Null: Having no legal or binding force : invalid. TheEnglish borrowed null from the Anglo-French nul, meaning "not any." That word, in turn, traces to the Latin word nullus, fromne-, meaning "not," and ullus, meaning "any."
Intractable: Not easily handled, managed, or controlled. From Latin tractare (to handle), frequentative of trahere (draw).
Quidnunc: A person who seeks to know all the latest news or gossip : busybody
Dour: Sullen; severe; gloomy; stubborn. Probably from Latin durus (hard). Earliest documented use: 1425.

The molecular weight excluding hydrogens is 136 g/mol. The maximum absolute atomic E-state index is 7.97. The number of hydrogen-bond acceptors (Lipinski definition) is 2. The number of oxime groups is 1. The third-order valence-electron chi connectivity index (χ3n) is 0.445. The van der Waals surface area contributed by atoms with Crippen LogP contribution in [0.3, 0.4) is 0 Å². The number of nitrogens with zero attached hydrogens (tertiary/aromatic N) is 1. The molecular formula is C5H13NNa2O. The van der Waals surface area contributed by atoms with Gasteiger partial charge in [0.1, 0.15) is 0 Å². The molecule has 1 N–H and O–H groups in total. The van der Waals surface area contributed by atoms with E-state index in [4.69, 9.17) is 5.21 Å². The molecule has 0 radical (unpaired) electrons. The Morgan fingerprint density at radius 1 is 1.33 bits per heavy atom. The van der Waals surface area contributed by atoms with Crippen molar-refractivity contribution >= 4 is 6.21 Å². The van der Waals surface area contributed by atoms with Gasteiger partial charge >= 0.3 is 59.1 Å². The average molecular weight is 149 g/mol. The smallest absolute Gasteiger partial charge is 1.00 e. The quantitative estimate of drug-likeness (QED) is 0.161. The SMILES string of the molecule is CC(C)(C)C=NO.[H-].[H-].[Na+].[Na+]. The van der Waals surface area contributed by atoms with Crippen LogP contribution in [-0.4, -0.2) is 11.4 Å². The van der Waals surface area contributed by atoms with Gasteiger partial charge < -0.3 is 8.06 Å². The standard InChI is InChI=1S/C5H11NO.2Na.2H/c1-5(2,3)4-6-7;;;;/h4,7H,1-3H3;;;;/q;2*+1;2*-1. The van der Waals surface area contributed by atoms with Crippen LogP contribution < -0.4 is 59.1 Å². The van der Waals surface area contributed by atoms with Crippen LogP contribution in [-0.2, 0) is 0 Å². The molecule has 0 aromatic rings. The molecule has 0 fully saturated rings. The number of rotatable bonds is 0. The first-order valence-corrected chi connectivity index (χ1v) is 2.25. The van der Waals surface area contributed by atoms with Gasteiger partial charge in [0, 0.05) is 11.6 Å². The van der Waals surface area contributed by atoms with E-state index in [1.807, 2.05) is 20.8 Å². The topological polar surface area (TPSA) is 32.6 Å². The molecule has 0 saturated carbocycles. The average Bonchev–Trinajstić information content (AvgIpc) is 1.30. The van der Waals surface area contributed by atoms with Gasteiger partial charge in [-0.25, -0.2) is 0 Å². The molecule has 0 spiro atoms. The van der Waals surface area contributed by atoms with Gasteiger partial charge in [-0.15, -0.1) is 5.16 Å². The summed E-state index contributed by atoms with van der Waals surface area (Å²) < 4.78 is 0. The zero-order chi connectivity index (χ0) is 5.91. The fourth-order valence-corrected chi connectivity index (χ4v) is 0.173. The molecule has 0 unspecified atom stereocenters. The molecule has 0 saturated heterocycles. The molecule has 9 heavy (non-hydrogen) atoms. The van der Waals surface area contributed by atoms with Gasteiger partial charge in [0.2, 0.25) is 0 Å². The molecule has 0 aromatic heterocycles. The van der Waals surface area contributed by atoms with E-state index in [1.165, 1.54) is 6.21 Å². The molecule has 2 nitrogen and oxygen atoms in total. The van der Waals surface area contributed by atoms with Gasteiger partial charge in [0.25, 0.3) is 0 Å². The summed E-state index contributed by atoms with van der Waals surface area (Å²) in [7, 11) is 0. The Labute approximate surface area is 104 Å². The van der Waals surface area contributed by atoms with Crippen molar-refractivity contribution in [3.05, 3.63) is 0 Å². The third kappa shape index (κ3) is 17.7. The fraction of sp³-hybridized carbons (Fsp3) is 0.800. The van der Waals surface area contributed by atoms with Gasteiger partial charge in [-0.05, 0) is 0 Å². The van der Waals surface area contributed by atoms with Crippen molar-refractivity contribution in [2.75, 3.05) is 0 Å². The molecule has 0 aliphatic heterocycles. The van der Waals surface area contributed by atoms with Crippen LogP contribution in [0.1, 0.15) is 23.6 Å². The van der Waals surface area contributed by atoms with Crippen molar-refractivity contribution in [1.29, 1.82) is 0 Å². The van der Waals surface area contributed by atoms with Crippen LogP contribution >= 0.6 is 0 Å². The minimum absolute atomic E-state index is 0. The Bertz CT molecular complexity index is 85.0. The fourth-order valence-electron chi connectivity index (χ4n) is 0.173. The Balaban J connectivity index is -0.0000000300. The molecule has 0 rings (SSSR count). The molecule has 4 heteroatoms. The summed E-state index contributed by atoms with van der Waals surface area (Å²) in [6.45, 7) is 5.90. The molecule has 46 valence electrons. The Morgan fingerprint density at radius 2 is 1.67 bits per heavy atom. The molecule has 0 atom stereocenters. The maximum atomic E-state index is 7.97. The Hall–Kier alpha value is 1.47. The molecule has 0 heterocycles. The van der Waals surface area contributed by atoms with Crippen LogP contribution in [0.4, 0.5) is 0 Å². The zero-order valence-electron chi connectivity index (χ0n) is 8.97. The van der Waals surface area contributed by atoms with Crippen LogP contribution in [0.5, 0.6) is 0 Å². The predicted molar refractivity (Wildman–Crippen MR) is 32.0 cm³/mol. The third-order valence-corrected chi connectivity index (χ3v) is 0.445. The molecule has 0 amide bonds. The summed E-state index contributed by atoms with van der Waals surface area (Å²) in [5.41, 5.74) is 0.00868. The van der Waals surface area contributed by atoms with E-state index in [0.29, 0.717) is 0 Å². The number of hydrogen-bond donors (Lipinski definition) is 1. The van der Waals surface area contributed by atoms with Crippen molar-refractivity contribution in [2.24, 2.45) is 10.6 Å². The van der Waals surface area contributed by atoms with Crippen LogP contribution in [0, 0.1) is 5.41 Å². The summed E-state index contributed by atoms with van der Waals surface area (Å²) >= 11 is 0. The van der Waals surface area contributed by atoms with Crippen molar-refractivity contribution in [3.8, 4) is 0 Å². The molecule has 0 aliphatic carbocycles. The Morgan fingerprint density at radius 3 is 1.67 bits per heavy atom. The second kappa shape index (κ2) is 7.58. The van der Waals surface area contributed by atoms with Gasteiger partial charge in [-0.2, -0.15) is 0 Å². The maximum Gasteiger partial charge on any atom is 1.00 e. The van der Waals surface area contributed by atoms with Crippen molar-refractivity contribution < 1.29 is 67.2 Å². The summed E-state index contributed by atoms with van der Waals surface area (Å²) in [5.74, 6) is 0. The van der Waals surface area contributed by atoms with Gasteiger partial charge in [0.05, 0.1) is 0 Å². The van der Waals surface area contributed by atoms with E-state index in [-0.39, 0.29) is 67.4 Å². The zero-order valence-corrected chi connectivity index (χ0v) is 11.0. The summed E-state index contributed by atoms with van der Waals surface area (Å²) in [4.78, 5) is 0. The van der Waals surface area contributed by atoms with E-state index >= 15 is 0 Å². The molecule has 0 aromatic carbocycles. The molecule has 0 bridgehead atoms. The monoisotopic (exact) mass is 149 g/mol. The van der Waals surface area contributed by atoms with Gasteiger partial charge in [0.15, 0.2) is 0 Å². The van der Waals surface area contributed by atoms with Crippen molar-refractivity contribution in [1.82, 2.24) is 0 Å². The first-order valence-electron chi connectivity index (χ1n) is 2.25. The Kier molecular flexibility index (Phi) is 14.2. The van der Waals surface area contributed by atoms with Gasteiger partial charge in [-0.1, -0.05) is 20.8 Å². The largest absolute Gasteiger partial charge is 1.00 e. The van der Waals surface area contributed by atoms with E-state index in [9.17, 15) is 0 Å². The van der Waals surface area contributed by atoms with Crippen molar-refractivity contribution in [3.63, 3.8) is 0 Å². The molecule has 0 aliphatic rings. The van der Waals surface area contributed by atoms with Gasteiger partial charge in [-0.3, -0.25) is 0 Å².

Omnipotent: Having virtually unlimited authority or influence. Ultimately derives from the Latin prefix omni-, meaning "all," and the word potens, meaning "potent." The omni- prefix has also given us similar words such as omniscient (meaning "all-knowing") and omnivorous (describing an animal that eats both plants and other animals). Although omnipotent is used in general contexts to mean "all-powerful" (as in "an omnipotent warlord"), its original applications in English referred specifically to the power held by an almighty God. The word has been used as an English adjective since the 14th century; since 1600 it has also been used as a noun referring to one who is omnipotent.